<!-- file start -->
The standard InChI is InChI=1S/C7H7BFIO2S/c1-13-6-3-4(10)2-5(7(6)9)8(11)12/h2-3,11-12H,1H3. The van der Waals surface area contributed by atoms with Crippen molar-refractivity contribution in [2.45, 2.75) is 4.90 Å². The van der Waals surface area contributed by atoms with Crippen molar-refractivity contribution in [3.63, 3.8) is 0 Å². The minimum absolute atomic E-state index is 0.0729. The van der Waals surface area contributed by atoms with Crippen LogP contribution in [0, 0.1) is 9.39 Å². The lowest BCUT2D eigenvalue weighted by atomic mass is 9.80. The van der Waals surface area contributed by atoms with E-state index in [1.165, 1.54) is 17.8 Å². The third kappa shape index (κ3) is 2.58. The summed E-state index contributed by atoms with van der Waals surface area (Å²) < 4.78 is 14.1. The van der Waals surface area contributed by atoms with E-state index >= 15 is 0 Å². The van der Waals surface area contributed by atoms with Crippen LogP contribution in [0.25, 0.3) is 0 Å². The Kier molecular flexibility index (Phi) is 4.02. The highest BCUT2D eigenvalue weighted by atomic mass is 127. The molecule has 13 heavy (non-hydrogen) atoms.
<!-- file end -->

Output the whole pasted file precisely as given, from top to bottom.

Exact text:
The standard InChI is InChI=1S/C7H7BFIO2S/c1-13-6-3-4(10)2-5(7(6)9)8(11)12/h2-3,11-12H,1H3. The van der Waals surface area contributed by atoms with Crippen molar-refractivity contribution in [2.45, 2.75) is 4.90 Å². The van der Waals surface area contributed by atoms with Crippen molar-refractivity contribution in [3.63, 3.8) is 0 Å². The minimum absolute atomic E-state index is 0.0729. The van der Waals surface area contributed by atoms with Crippen LogP contribution in [0, 0.1) is 9.39 Å². The lowest BCUT2D eigenvalue weighted by atomic mass is 9.80. The van der Waals surface area contributed by atoms with E-state index in [1.165, 1.54) is 17.8 Å². The third kappa shape index (κ3) is 2.58. The summed E-state index contributed by atoms with van der Waals surface area (Å²) < 4.78 is 14.1. The van der Waals surface area contributed by atoms with E-state index >= 15 is 0 Å². The van der Waals surface area contributed by atoms with Crippen LogP contribution in [0.25, 0.3) is 0 Å². The Kier molecular flexibility index (Phi) is 4.02. The highest BCUT2D eigenvalue weighted by atomic mass is 127. The molecule has 13 heavy (non-hydrogen) atoms.